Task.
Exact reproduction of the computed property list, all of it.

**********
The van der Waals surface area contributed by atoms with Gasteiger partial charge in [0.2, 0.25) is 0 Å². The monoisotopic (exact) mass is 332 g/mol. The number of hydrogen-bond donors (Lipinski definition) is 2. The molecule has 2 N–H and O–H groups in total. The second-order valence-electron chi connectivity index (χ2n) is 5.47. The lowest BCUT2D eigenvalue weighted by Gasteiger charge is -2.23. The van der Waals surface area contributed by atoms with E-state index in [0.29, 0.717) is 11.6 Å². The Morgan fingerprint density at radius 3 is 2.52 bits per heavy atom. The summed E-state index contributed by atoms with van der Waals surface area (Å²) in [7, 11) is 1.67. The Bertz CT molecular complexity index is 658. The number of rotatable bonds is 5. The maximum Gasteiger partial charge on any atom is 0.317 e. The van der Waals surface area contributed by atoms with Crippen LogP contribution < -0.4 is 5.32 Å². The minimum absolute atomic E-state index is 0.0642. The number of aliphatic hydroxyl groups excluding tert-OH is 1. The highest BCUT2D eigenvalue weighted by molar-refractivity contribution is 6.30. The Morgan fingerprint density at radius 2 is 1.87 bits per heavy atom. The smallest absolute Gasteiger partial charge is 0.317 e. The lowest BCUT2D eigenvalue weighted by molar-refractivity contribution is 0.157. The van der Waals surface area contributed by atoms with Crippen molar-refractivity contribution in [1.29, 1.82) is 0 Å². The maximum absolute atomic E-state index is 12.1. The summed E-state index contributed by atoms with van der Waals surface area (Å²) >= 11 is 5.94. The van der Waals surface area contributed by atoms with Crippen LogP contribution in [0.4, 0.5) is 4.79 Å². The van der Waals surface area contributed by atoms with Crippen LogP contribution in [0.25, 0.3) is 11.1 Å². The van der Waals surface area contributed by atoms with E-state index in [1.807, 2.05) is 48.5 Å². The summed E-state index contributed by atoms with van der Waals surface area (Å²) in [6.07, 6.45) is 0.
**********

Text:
The van der Waals surface area contributed by atoms with Gasteiger partial charge in [0.2, 0.25) is 0 Å². The monoisotopic (exact) mass is 332 g/mol. The number of hydrogen-bond donors (Lipinski definition) is 2. The molecule has 2 N–H and O–H groups in total. The second-order valence-electron chi connectivity index (χ2n) is 5.47. The lowest BCUT2D eigenvalue weighted by Gasteiger charge is -2.23. The van der Waals surface area contributed by atoms with E-state index in [0.29, 0.717) is 11.6 Å². The Morgan fingerprint density at radius 3 is 2.52 bits per heavy atom. The summed E-state index contributed by atoms with van der Waals surface area (Å²) in [7, 11) is 1.67. The Bertz CT molecular complexity index is 658. The number of rotatable bonds is 5. The maximum Gasteiger partial charge on any atom is 0.317 e. The van der Waals surface area contributed by atoms with Crippen LogP contribution < -0.4 is 5.32 Å². The minimum absolute atomic E-state index is 0.0642. The number of aliphatic hydroxyl groups excluding tert-OH is 1. The highest BCUT2D eigenvalue weighted by molar-refractivity contribution is 6.30. The Morgan fingerprint density at radius 2 is 1.87 bits per heavy atom. The smallest absolute Gasteiger partial charge is 0.317 e. The lowest BCUT2D eigenvalue weighted by molar-refractivity contribution is 0.157. The van der Waals surface area contributed by atoms with Crippen molar-refractivity contribution in [1.29, 1.82) is 0 Å². The maximum absolute atomic E-state index is 12.1. The summed E-state index contributed by atoms with van der Waals surface area (Å²) >= 11 is 5.94. The van der Waals surface area contributed by atoms with Crippen LogP contribution in [0.4, 0.5) is 4.79 Å². The van der Waals surface area contributed by atoms with Crippen LogP contribution in [0.25, 0.3) is 11.1 Å². The van der Waals surface area contributed by atoms with E-state index in [1.807, 2.05) is 48.5 Å². The summed E-state index contributed by atoms with van der Waals surface area (Å²) in [6.07, 6.45) is 0.